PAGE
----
“It’ll be worth it.” That’s what the City of Guelph wants you to think this summer as you struggle to navigate through a minefield of road work that’s going to make last summer’s construction look like a simple road patch job. Hyperbole? Not quite. At a media briefing about the coming construction season last Wednesday, Chief Administrative Officer Hans Loewig said that 2010 will see four-times more road construction than 2009. Or to put it another way, that's five years worth of construction crammed into one calendar year. In all, 25 projects have already or will go under the shovel thanks to $48 million in stimulus from the Federal and Provincial governments, with another $24 million from the city. And all 25 of these projects have to be finished by March 2011.
In some opening remarks, Mayor Karen Farbridge said that Guelph did extremely well in getting stimulus money from upper levels of government and that “sometimes you’re a victim of your own success.” Meaning that now the city has to get down to work at doing $72 million worth of construction in 12 months, which will mean a lot of inconvenience and, potentially, a lot of anger from inconvenienced citizens. Knowing this though, Farbridge said that Guelph was “very fortunate” to be getting this funding saying that “a lot of our infrastructure is at the end of its life span.”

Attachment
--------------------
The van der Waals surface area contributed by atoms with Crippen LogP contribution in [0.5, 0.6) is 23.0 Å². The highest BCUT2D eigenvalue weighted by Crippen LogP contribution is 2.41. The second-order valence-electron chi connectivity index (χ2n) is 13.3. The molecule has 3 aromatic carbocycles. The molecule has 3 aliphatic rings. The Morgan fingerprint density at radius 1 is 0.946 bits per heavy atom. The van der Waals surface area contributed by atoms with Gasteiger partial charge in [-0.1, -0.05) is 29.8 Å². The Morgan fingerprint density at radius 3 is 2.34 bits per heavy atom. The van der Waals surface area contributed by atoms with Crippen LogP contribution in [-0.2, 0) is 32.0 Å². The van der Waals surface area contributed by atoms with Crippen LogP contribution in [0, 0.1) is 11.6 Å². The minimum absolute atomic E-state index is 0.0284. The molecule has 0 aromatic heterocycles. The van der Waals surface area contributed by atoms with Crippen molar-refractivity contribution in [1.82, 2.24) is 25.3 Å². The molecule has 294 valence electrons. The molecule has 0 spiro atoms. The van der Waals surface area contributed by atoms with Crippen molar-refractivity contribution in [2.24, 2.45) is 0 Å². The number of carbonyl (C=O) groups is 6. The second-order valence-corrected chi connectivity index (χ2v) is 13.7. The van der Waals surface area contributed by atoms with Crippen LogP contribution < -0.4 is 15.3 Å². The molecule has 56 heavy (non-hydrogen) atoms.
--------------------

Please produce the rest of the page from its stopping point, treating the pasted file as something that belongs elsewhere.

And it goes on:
That goes especially for areas of the city that are oldest, like the downtown core, where some sewers and watermains are nearly a century old. Additionally, many cities are behind in the infrastructure construction. The Federation of Canadian Municipalities estimates that there’s a $123 billion deficit in infrastructure nationwide.
So there’s going to be a lot of construction between March and December, but the city wants to make residents and businesses an informed partner in the endeavour and not a hapless victim. “We want to make sure that this is a partnership throughout the community,” said Loewig, “they are stakeholders in the process.”
It begins this week with an information insert will be sent out to Guelph homes via the Mercury and the Tribune newspapers. That will be followed up with regular print, radio and web updates as the city will try to keep citizens informed about changes through local media. Once construction starts there will be rush hour updates on local radio stations CJOY and MAGIC while the City's website will be the main hub for updated information. Along with getting information, people will be able to report a construction problem or submit a question, while affected businesses will be invited to regular meetings to promote information sharing and to get updates. “We’re going to do everything possible to avoid disruption but it’s going to look like we’re not,” resigned Loewig.
So where is it going to be hardest hit in terms of construction? It seems that Carden Street is going to be the focal point as improvements are made in preparation for the possible transit hub to be developed there with the arrival of GO trains next year. The Wyndham St bridge will also be improved necessitating further disruption there come spring. As well the corner of Wilson and Carden will feel the “most impact” according to Loewig, even necessitating the short term use of the civic square as a parking lot. Considering all this, city officials say that the goal of their public relations effort will be to keep things light while still being informational. All the construction in the coming months may represent a short term inconvenience, but these improvements will make Guelph better in the long term. In other words: no pain, no gain.